Data Creep: The Uninvited Guest in Your Database

Blog Data Quality 7 Mar 2024

Read time:
3 minutes

Gary Davies

What is Data Creep?

Previously, we highlighted the cost and impact of dead data in a time series capture. This time we want to focus on the data equivalent of scope creep.

Imagine your database as a tidy room with neatly organized shelves. Initially, you carefully place only the essential items on those shelves; your core data columns. But over time, as more requirements emerge, you start adding extra shelves and piling up more items. These new columns and data points accumulate, often without a second thought. This phenomenon is what we call data creep.

In technical terms, data creep refers to the gradual expansion of data capture beyond the original project scope or initial requirements. It’s like that cluttered closet at home; you keep adding stuff, and suddenly you’re drowning in a sea of old shoes, forgotten sweaters, and mismatched socks.

From a time series perspective, this gradual expansion also refers to the historical data partitions that are naturally growing (usually daily). I’m sure many of us have worked on or owned a system that you ponder if anyone ever looks at the data from 10+ years ago.

The Problem with Data Creep

  1. Complexity Overload: As you add more columns and data points, your once-sleek database becomes a labyrinth. Queries become convoluted, and maintaining the system becomes a headache. You’re no longer sure which data is critical and which is just digital dust.
  2. Storage Costs: This can be a reference to disk space but also to RAM depending on your solution. Every additional column consumes storage space. While storage costs have decreased over time, they still add up. Unused or redundant data is like paying rent for an empty room.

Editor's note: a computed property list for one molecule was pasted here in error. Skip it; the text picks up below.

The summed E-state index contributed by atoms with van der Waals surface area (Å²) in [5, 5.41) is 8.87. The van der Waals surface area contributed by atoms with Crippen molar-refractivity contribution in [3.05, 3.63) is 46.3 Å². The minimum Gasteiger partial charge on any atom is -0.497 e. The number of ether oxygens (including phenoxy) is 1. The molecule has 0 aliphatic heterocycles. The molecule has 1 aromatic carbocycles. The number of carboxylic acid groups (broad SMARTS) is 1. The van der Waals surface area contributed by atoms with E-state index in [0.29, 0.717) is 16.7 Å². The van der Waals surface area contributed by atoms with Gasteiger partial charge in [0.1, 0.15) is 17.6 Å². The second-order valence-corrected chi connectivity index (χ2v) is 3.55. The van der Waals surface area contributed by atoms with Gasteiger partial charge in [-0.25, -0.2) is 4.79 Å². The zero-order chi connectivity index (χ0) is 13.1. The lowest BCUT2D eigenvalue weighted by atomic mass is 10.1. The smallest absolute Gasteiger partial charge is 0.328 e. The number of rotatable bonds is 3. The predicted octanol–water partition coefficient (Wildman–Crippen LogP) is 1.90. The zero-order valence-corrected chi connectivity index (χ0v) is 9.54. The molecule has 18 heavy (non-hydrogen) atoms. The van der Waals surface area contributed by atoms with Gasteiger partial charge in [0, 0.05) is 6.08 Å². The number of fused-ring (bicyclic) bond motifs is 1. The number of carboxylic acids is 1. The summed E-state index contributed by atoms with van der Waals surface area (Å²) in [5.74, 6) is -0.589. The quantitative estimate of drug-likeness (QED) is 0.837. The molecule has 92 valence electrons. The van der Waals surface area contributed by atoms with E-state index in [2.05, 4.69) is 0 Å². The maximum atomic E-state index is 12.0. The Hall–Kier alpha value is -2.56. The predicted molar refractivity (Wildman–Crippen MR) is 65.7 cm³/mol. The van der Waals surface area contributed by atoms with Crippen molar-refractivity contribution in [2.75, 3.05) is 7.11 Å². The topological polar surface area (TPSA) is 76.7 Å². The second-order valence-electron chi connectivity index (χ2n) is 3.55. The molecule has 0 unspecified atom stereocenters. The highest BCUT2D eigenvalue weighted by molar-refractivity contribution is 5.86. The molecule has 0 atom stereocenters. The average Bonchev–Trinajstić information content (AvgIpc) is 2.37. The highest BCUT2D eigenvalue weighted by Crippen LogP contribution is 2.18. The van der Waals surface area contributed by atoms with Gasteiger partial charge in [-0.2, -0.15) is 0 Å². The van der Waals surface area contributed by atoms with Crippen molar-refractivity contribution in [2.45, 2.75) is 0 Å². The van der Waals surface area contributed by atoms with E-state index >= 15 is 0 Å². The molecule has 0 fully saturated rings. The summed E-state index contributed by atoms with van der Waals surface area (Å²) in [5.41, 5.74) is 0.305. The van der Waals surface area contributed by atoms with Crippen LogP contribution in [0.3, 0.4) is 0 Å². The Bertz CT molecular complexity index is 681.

3. Performance Drag: More data means slower queries. Retrieving information becomes sluggish, impacting user experience and system efficiency.
  4. Data Quality: Data creep often leads to inconsistencies, inaccuracies, and outdated information. Cleaning up the mess becomes a Herculean task. Think about your oldest historical database, was the data you captured back then the same as it is now? Is it still relevant?

Solving the Data Creep Dilemma

  1. Regular Audits: Just as you declutter your home periodically, audit your database. Review existing columns and ask: Do we really need this? Is it still relevant? If not, consider archiving or deleting it.
  2. Purpose-Driven Capture: Before adding a new column, ask why. What purpose does it serve? Will it enhance decision-making or analytics? If not, think twice.
  3. Calculated Fields: Instead of storing redundant data, calculate it on the fly. For example, if you have price and size, don’t store trade value, calculate when needed.
  4. Metadata Management: Maintain detailed metadata. Document the purpose, source, and usage of each column. This helps prevent accidental data creep.
  5. Data Governance: Establish clear guidelines for data capture. Define ownership, access controls, and retention policies. Educate your team about responsible data management.
  6. Understanding Your Data: Having a clear picture of what data is used, accessed and how is key. Purpose-Driven Capture is all well and good but that assumes from the requirements phase. In systems that have suffered years or even decades of data creep we may not even know what is being used or how. This is where capturing and understanding becomes key.


Data creep is like a silent intruder, it sneaks in unnoticed and wreaks havoc, often going unnoticed until the complexity of the system increases the resourcing and cost needed to support it.

In this blog we’ve supplied approaches that can be used to reduce and mitigate against the creep to help you figure out which data doesn’t belong.

At Data Intellect, we are always keen to help improve the efficiencies and cost effectiveness of data systems, please reach out to us if you are interested in hearing more, or would like us to help reduce your creep.

If we all did this, how much money could we save?

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